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Swan Plant is a food plant for Monarch caterpillars

Growing Swan Plants helps the Monarch Butterfly

The Monarch butterfly caterpillar can only eat plants in the Milkweed family (Asclepiadaceae) and one of these that grows quite large so provides plenty of food and is easily cultivated and very ornamental in appearance is the Swan Plant (Gomphocarpus fruticosus). It is also known as the Narrow-leaf Cotton Bush because of the silky fibres attached to its seeds and some botanists refer to it as Asclepias fruticosa.

Monarch caterpillars on Swan Plant

Swan Plant and Monarch photos

Monarch caterpillars eating Swan Plant pod

Monarch caterpillars eating Swan Plant pod

Monarch caterpillars on Swan Plant seed pod

Monarch caterpillars on Swan Plant seed pod

Swan Plant flowers

Swan Plant flowers

Monarch adult female

Monarch adult female

Milkweed seeds

Inflated seed pods

The Swan Plant gets its English name from the inflated seed pods which have a point that can be likened to the beak of a swan with the rest of the pod making up the bird's body. It has hanging bunches or umbels of whitish flowers and reaches 4-6 ft in height.

The seed pods look very attractive and they change from green to brownish as they ripen. When they are fully mature and have dried out they spilt to release the seeds that are carried by the wind on their gossamer-fine hairs to new locations.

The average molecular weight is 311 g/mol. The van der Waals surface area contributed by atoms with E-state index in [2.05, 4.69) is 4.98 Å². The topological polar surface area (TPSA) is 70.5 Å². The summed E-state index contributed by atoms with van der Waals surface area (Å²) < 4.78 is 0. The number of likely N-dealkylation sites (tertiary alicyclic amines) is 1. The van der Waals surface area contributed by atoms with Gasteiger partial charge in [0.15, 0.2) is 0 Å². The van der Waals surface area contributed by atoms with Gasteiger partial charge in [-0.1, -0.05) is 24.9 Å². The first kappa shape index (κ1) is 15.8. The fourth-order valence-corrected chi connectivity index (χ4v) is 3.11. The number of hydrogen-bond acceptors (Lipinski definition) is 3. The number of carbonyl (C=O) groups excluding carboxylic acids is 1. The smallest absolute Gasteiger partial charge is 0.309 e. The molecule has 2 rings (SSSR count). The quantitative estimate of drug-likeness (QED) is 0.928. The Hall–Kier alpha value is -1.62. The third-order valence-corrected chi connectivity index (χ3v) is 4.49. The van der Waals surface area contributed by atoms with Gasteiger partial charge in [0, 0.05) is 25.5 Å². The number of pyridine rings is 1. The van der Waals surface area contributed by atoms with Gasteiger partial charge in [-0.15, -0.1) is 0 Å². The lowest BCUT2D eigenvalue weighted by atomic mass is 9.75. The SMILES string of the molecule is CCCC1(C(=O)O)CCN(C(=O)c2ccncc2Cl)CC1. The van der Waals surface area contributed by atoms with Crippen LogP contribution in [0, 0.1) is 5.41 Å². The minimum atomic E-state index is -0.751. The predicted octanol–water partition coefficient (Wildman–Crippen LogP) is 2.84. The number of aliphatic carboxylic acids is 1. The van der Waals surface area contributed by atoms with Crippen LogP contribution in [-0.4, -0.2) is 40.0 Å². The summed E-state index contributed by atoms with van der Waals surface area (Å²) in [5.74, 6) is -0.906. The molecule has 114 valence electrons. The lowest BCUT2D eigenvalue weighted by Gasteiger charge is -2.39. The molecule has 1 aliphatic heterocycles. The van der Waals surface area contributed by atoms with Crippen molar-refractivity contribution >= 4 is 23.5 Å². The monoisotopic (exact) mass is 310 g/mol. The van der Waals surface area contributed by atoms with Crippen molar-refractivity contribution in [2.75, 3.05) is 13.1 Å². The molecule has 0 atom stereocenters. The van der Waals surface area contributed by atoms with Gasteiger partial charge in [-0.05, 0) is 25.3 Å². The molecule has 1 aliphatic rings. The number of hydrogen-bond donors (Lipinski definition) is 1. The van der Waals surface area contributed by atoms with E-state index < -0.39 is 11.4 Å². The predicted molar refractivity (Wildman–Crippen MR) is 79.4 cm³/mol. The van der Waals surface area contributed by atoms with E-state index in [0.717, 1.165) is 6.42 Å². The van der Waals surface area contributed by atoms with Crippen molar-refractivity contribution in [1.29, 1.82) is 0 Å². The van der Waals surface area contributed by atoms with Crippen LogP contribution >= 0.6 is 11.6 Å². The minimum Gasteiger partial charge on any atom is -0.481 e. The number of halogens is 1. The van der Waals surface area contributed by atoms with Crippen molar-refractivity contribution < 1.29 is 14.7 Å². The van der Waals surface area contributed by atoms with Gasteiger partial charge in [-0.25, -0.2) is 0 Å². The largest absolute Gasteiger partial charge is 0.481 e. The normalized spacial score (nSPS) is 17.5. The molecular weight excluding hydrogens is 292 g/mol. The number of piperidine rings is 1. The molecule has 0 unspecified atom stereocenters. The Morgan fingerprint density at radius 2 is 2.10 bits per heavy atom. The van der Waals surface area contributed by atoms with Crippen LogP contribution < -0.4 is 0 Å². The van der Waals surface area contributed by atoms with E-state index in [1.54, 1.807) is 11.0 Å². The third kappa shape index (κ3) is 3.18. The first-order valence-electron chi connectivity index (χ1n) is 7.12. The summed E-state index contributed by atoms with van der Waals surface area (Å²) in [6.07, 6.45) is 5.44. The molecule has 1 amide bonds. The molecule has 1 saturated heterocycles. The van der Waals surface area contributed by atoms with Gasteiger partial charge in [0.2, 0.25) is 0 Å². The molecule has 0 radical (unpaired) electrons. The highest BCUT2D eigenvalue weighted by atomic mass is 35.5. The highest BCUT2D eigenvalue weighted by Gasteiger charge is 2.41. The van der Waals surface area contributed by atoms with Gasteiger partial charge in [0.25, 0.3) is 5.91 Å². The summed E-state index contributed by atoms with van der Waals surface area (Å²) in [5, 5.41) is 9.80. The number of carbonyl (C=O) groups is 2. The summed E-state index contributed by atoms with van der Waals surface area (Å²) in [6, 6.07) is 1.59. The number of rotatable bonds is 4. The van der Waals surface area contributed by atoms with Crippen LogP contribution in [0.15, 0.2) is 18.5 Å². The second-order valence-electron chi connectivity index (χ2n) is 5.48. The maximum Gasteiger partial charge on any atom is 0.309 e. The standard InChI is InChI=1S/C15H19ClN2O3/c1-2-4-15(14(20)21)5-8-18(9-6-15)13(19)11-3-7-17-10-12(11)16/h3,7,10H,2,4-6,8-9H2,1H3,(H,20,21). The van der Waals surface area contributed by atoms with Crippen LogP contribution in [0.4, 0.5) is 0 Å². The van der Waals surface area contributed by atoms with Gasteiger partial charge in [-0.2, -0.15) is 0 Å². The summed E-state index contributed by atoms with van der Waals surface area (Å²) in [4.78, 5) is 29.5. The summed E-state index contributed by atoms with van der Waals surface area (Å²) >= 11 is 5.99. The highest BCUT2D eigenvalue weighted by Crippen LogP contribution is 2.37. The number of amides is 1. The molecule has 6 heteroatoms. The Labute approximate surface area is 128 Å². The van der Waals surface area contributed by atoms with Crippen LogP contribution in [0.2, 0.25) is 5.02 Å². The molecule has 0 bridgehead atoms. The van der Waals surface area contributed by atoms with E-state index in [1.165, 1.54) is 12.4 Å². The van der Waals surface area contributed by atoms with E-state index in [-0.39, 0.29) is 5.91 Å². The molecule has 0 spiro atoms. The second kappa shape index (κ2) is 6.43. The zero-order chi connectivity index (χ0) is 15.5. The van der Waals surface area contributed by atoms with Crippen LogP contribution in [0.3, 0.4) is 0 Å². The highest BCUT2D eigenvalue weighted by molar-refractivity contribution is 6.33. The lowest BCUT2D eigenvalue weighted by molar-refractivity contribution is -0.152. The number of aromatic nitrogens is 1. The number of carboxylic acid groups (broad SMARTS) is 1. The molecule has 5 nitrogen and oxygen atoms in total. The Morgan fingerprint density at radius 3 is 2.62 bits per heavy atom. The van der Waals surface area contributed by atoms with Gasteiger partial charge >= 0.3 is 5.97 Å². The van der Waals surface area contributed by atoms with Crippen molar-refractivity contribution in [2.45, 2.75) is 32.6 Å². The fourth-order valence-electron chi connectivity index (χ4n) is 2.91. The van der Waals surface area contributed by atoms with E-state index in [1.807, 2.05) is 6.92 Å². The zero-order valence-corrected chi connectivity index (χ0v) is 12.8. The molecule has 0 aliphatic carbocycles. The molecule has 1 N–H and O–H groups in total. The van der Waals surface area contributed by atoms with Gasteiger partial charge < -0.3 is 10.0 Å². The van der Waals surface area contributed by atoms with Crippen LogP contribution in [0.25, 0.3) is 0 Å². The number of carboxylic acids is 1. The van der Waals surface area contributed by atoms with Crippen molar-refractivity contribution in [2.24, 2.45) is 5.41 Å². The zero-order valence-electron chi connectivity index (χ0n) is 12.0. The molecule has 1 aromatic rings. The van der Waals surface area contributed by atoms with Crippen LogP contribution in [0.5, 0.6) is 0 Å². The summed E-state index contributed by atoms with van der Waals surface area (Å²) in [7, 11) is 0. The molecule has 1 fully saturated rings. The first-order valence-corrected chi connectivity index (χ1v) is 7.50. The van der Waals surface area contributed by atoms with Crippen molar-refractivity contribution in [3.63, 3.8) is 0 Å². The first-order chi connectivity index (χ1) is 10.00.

The Swan Plant comes originally from Africa, Arabia and the Mediterranean area but has spread as a weed to many other subtropical and tropical parts of the world and as an escape from cultivation. It has colonised parts of Australia and New Zealand.

In America it has been grown successfully in California, Kentucky, New Jersey, North Carolina and Virginia according to the Dave's garden website.

The Swan Plant is sometimes confused with its close relative the Balloon Cotton Bush (Gomphocarpus physocarpus ) but the mother Monarch butterfly is not worried about plant species according to botanists. All the female insect is concerned about is if the plant can be eaten by her babies.

Monarch's need all the help we can give them because although they were once a common site in America, and flocked in their millions to their winter roosts down south, their numbers have been declining rapidly due to habitat destruction, lack of Milkweed food plants, insecticides and a new threat, which is the pollen from Monsanto genetically-engineered crops that poisons the caterpillars if it is on leaves of Milkweed growing nearby.

Monarch females have to search for plants to lay their eggs on and if there is a shortage of Milkweed in an area they are stuck.

This also means that if they do locate plants they tend to lay too many eggs on these plants because they have no option. When the caterpillars hatch out the plants are unable to provide enough leaves and this can mean that all the larvae will die from starvation.

Monarch caterpillars will eat all parts of the plant including the thinner stalks and the seeds and seed pods. I found this out on a plant I had that I was hoping to get some seeds from but the hungry caterpillars got there first and I couldn't let them starve.

Swan Plant seeds are available to buy from many nurseries and also there are websites and organisations set up specifically to help Monarch butterfly conservation and they supply a range of Milkweed seeds.